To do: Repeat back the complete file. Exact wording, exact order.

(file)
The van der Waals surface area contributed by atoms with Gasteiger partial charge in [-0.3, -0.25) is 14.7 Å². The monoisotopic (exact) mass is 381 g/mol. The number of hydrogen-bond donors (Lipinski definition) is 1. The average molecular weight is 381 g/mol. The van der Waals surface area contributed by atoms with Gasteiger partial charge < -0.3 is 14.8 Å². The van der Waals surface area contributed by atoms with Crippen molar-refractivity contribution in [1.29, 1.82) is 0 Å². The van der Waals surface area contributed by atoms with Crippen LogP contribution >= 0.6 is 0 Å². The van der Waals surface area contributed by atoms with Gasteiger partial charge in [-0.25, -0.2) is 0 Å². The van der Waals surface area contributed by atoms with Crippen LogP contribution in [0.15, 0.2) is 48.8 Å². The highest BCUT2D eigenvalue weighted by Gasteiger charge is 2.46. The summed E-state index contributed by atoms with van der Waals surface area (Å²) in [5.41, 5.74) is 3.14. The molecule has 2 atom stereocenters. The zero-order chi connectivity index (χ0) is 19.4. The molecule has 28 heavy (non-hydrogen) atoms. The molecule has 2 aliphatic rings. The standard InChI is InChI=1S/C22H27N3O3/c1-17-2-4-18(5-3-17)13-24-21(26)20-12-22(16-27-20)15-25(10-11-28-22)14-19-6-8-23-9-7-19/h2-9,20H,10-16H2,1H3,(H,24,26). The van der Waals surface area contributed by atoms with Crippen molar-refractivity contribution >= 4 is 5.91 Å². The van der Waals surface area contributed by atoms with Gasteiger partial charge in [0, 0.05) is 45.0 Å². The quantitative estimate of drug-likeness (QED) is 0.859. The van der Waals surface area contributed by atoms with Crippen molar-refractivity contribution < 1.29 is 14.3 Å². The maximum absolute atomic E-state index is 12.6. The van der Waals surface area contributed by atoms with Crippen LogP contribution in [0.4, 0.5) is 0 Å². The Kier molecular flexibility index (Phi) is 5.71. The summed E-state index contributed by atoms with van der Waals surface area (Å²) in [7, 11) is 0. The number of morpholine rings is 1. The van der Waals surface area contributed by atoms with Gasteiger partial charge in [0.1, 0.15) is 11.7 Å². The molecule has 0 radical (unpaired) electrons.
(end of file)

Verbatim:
The van der Waals surface area contributed by atoms with Gasteiger partial charge in [-0.3, -0.25) is 14.7 Å². The monoisotopic (exact) mass is 381 g/mol. The number of hydrogen-bond donors (Lipinski definition) is 1. The average molecular weight is 381 g/mol. The van der Waals surface area contributed by atoms with Gasteiger partial charge < -0.3 is 14.8 Å². The van der Waals surface area contributed by atoms with Crippen molar-refractivity contribution in [1.29, 1.82) is 0 Å². The van der Waals surface area contributed by atoms with Crippen LogP contribution >= 0.6 is 0 Å². The van der Waals surface area contributed by atoms with Gasteiger partial charge in [-0.25, -0.2) is 0 Å². The van der Waals surface area contributed by atoms with Crippen LogP contribution in [0.15, 0.2) is 48.8 Å². The highest BCUT2D eigenvalue weighted by Gasteiger charge is 2.46. The summed E-state index contributed by atoms with van der Waals surface area (Å²) in [5.41, 5.74) is 3.14. The molecule has 2 atom stereocenters. The zero-order chi connectivity index (χ0) is 19.4. The molecule has 28 heavy (non-hydrogen) atoms. The molecule has 2 aliphatic rings. The standard InChI is InChI=1S/C22H27N3O3/c1-17-2-4-18(5-3-17)13-24-21(26)20-12-22(16-27-20)15-25(10-11-28-22)14-19-6-8-23-9-7-19/h2-9,20H,10-16H2,1H3,(H,24,26). The van der Waals surface area contributed by atoms with Crippen molar-refractivity contribution >= 4 is 5.91 Å². The van der Waals surface area contributed by atoms with Gasteiger partial charge in [0, 0.05) is 45.0 Å². The quantitative estimate of drug-likeness (QED) is 0.859. The van der Waals surface area contributed by atoms with Crippen molar-refractivity contribution < 1.29 is 14.3 Å². The maximum absolute atomic E-state index is 12.6. The van der Waals surface area contributed by atoms with Crippen LogP contribution in [0.4, 0.5) is 0 Å². The Kier molecular flexibility index (Phi) is 5.71. The summed E-state index contributed by atoms with van der Waals surface area (Å²) in [7, 11) is 0. The number of morpholine rings is 1. The van der Waals surface area contributed by atoms with Gasteiger partial charge in [0.1, 0.15) is 11.7 Å². The molecule has 0 radical (unpaired) electrons.